On top of all this is the fact that Moses and Elijah were fellow sufferers with Christ. Moses was rejected numerous times by his own people, even though he worked miracles for them and was the meekest man on earth. Elijah was exiled and on the brink of death, even though he had the words of eternal life. So also when our Lord came to his own, his own didn’t receive him. And because of that, Jesus brings a mountain with him to the transfiguration too: Mount Calvary, where the very face that was once shining like the sun at high noon would be spit on.


Whatever else there is to say about Moses and Elijah, their lofty presence at the transfiguration keeps the whole thing grounded, and reminds us all that the only way to true glory is through suffering with Christ. Peter was fine with the dazzling clothes, but all this talk about “departure” was too hard on the ears.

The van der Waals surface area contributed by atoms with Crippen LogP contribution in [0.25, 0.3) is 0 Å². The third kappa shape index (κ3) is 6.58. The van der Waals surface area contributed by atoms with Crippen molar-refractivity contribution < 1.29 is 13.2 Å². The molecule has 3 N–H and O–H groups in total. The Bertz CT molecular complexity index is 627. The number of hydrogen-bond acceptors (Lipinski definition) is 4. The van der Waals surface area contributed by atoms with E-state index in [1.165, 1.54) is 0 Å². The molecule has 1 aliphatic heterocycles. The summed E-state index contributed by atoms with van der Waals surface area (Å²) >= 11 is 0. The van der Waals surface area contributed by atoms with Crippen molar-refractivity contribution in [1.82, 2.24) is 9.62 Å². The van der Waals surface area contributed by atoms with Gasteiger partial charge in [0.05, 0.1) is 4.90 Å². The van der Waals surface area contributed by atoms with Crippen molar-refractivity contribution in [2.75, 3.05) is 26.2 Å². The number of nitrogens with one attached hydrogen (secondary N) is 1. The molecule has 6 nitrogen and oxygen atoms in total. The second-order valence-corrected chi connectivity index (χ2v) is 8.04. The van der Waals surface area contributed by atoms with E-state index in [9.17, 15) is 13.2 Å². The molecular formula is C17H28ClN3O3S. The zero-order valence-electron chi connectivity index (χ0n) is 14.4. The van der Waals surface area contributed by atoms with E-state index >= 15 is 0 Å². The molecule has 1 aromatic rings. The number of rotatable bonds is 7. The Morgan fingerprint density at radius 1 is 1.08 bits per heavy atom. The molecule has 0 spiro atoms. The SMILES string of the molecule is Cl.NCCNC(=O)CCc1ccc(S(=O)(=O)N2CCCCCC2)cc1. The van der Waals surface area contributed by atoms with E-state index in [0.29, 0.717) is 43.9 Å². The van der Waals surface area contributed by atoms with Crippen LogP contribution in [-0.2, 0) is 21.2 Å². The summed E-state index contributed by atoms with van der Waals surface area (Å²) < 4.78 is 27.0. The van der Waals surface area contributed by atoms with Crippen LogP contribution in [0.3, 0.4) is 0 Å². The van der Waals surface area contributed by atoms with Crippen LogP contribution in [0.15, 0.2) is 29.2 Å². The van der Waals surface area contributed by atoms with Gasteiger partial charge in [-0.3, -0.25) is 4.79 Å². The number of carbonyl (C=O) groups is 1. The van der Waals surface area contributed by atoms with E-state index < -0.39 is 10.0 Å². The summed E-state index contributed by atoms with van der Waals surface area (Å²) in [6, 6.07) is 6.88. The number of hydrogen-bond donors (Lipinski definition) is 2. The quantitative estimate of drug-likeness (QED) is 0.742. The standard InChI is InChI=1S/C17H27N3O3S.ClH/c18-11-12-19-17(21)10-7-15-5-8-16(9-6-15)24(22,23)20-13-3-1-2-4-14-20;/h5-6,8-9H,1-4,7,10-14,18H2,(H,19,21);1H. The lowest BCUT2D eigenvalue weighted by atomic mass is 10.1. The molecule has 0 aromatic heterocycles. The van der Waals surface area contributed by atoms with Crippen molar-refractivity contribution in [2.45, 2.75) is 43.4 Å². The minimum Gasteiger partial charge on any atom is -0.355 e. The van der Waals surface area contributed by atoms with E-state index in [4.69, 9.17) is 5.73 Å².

So also for our old Adam, who wants to take the glory and run. Forget the final exam; take the diploma now. Bottle up the God-moments, and find a way for others to bask in our afterglow. We may be members at LMC, but our hearts seek memberships in trophy cases. How long can I hold on to this glorious moment? How far can I make it shine? How can I get others to see it? Better yet, how can I get others to flock to it?


Meanwhile, churches throughout the world chase after the big vision and the game changer, the pastor with celebrity status, the edgy and the hip, the totally new, the glory of the moment. They set themselves up like sound-proof tents, where any talk of suffering can’t be heard.